Beer itself is an art form – from the start of the brewing process, up to the first taste of your new favorite beer – but many people overlook the visual art that goes into the perfect beer experience. I have to admit that I’ve bought many a beer simply based on the art on the bottle, can, or glass (my overflowing cabinets will attest to my love of a fine pint glass). This has introduced me to many a new fave, and I think that’s because good bottle or can art often shows that the brewer’s thought process is all-encompassing. It indicates that they take their beer seriously – from the first steps of brewing process, to the moment you set eyes on it at the store, until you drink down the last drop. Here’s some of my favorite beer art that I’ve accrued in my time as a craft beer snob. I tend toward the hoppiest of hoppy beers, so if that’s your style, maybe I’ll introduce you to a new favorite brew!
Alaskan Brewing Company’s “Hopothermia” is an American Double IPA, characterized by “a robust malt body resting in easy harmony, like a massive grizzly bear in winter,” and a “big and drinkable American hop character.” Brewed in Juneau, Alaska, Hopothermia has a fairly simply visual style – a dark background with icy white letters and bright green hops. The simplicity of the label is nice on its own, but my favorite part is that the texture of paper they use for the label makes the bottle look frosted – like you just pulled it out of the fresh Alaskan snow.
One of my Texas favorites, the Valkyrie Double IPA, is a “pungently hoppy” ale with copper undertones as stark as the color of the can. The woman on the can is a Valkyrie, an icon of Norse mythology whose namesake is literally “chooser of the slain.” In the old Norse legends, the Valkyries are female figures that decide who is slain and who lives in the fields of battle. In her headpiece, you can even see depictions of the runic inscriptions you might see on the old runes in Sweden.
This beer, The SWORD Iron Swan Ale, is an artistic mixture of great brewing, visual art, and… music? The Sword is a stoner metal band, whose 2008 album Gods of the Earth is a must-listen for any fan of the genre. Last year, the band teamed up with Real Ale Brewing for a collaboration beer whose flavor is as big as the music. The can art is inspired by the band’s song, “Iron Swan,” and behind the swan and ship motif you can read lyrics from the song. You can watch a video about the collaboration between band and brewer here.
This is the one of two glasses that made it to this list, and it’s one I obtained during Rahr Brewing’s American Craft Beer Week Celebration in 2013. Texas loves its patriotism, and it shows in this glass, with its stars, stripes, and a bald eagle. As one of Texas’ most well-known breweries, Rahr has the money to spend on great visuals and it usually shows. You can get a better look at the glass here, in all its Americana-inspired glory.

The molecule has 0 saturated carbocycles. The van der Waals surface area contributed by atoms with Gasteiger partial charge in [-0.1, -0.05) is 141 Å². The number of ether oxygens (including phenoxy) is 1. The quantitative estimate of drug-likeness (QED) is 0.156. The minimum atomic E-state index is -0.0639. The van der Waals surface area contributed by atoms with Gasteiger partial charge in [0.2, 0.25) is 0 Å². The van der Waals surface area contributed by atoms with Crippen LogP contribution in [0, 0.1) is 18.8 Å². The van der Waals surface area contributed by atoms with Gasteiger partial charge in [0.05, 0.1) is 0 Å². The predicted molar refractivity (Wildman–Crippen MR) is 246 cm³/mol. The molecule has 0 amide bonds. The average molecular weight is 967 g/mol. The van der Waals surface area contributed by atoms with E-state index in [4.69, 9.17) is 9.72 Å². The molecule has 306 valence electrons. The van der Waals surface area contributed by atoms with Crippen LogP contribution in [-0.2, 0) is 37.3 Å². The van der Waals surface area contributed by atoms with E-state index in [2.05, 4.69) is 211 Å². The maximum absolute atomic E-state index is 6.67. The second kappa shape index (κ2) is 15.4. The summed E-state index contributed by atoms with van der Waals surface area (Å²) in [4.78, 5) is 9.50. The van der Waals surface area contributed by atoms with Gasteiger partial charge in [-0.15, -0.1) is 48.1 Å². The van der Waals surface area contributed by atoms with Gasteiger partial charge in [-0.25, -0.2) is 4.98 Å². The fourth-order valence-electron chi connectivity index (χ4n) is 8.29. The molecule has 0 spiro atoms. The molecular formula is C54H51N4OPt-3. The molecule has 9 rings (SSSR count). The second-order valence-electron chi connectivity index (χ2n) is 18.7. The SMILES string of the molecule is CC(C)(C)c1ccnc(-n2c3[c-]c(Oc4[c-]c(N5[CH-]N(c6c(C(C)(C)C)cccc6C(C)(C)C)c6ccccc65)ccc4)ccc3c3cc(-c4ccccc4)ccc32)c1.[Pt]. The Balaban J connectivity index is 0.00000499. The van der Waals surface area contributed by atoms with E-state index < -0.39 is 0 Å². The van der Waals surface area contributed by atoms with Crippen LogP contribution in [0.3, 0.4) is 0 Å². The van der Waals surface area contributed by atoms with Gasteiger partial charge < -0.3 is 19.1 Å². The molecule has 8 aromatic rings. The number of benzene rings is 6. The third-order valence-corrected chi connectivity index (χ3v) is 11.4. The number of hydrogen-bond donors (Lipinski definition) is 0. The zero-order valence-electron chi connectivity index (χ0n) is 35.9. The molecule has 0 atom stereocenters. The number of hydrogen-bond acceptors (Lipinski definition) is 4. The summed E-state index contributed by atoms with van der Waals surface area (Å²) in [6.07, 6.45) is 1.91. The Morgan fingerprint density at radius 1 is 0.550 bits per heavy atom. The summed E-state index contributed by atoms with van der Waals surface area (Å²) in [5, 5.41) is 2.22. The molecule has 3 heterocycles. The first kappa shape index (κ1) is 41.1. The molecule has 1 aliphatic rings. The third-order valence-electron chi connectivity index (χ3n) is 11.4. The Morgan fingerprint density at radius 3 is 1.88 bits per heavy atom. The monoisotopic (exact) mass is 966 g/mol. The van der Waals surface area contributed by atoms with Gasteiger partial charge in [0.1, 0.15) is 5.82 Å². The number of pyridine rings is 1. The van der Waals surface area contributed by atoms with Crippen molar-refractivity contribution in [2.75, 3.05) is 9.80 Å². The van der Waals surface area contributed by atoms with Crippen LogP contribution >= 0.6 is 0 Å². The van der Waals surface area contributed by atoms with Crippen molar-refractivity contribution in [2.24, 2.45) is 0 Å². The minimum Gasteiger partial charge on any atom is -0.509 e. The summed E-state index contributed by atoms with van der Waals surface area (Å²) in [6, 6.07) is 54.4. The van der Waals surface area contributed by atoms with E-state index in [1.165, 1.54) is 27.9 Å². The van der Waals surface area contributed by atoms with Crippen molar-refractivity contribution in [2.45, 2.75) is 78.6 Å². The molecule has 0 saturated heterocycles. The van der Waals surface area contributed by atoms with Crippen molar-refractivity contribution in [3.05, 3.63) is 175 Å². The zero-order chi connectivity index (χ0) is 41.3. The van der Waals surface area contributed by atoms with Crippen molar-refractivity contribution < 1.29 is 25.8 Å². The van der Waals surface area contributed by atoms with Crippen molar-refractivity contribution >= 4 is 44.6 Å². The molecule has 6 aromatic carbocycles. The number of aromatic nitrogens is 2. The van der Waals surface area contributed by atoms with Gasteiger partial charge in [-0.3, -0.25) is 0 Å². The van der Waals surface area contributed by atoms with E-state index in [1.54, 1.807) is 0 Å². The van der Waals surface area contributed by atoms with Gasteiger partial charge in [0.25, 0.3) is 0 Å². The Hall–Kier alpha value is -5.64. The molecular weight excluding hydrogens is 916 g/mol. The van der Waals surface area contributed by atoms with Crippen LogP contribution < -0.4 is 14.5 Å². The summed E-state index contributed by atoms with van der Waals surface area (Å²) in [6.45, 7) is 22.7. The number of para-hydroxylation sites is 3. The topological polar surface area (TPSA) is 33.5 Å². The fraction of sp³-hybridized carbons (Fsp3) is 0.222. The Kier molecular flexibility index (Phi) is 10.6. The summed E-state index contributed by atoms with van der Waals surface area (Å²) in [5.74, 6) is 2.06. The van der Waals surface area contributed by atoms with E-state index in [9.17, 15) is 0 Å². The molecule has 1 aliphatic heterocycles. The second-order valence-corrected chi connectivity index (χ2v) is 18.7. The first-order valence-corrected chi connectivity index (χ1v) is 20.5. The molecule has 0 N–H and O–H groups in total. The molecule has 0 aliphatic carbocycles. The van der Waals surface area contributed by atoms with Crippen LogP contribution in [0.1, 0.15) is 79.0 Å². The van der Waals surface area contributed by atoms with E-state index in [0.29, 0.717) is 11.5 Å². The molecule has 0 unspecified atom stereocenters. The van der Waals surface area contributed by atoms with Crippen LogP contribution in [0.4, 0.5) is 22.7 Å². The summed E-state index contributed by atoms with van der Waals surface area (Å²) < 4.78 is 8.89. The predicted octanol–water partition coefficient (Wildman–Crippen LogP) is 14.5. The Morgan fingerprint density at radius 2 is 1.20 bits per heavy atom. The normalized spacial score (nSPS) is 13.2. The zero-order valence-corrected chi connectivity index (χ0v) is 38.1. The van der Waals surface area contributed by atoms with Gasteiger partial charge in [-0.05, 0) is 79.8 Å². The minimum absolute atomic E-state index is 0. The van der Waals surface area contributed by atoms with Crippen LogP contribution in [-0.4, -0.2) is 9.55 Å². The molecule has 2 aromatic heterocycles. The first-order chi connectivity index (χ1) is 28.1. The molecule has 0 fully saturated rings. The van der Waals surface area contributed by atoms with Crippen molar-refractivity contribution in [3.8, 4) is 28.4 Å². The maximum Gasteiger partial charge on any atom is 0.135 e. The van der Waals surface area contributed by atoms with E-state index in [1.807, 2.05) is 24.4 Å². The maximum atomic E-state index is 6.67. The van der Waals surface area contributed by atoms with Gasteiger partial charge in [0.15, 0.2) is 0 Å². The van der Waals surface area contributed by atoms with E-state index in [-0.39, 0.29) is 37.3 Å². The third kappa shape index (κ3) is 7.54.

Prairie Artisan Ales, an Oklahoma-based brewing company, has not one, but TWO of my favorite labels. All of their labels are drawn by brewery co-founder Colin Healey, who not only helps run the brewery but he also pays the bills as a classical musician. Because their labels are drawn by the founder himself, the style is unique to Prarie. On the right, you can see “‘Merica,” a farmhouse ale whose tongue-in-cheek label depicts hipster patriotism at its finest. On the left there’s “Funky Galaxy,” a black farmhouse ale whose geek-inspired label shows a hot dog (vegan, I hope!) at the center of an atom. To read more about Colin’s passion behind the beer and the art, check out this interview.
Next up, the brewery closest to my home (and quickly becoming close to my heart!), Grapevine Craft Brewery. Lakefire, an American Rye Pale Ale, is inspired by Grapevine Lake, where you can see fireworks over the lake during the summer. Once again, I’m a fan of the simplistic nature of this can, with its one flame and its retro line art. GCB just recently opened its doors for brewery tours, so I’m hoping I can make a stop soon!
This is the second glass I’ve added to this list, and it’s also one of my Rahr Brewery favorites – once again, their visual creativity and fun attitude shines through. This glass was their brewery tour glass for 4/20/2013, when 4/20 happened to coincide with one of their Saturday tours. While I don’t think craft beer is Snoop Lion’s substance of choice, I like to think this is a glass he’d be proud of.
When I discovered Southern Tier’s “Krampus” seasonal over Christmas, I immediately thought of Skepchick’s intrepid leader, Rebecca Watson. Rebecca introduced me to the legend of Krampus in her 2010 talk at Skepticon 3 – back when I was a baby feminist and newly-out atheist. This beer is a “medley of rich, dark malts and aromatic hops” that threatens “to warm even the most frigid of hearts.” The art is a modern take on the fantastic Krampus Christmas cards of yore, and I like to think that St. Nick will leave this beer in my stocking if I’m good.
Lastly, I bring you “Blakkr,” a medley beer from Real Ale Brewing, Three Floyds Brewing, and Surly Brewing (a brewery that surely is named after our fearless editor, Surly Amy). I had only recently heard of Surly Brewing, after they were recommended by Stephanie Zvan, and I had the pleasure of happening upon this beer at my favorite vegan eatery Spiral Diner. Inside is a beer whose malts are as dark as the name might indicate, while the can depicts a black metal-inspired theme that would make any soulless feminist proud.
Do you have any favorite beer art? Leave pictures in the comments, and maybe I’ll find a new favorite brew too!
All Images by Courtney Caldwell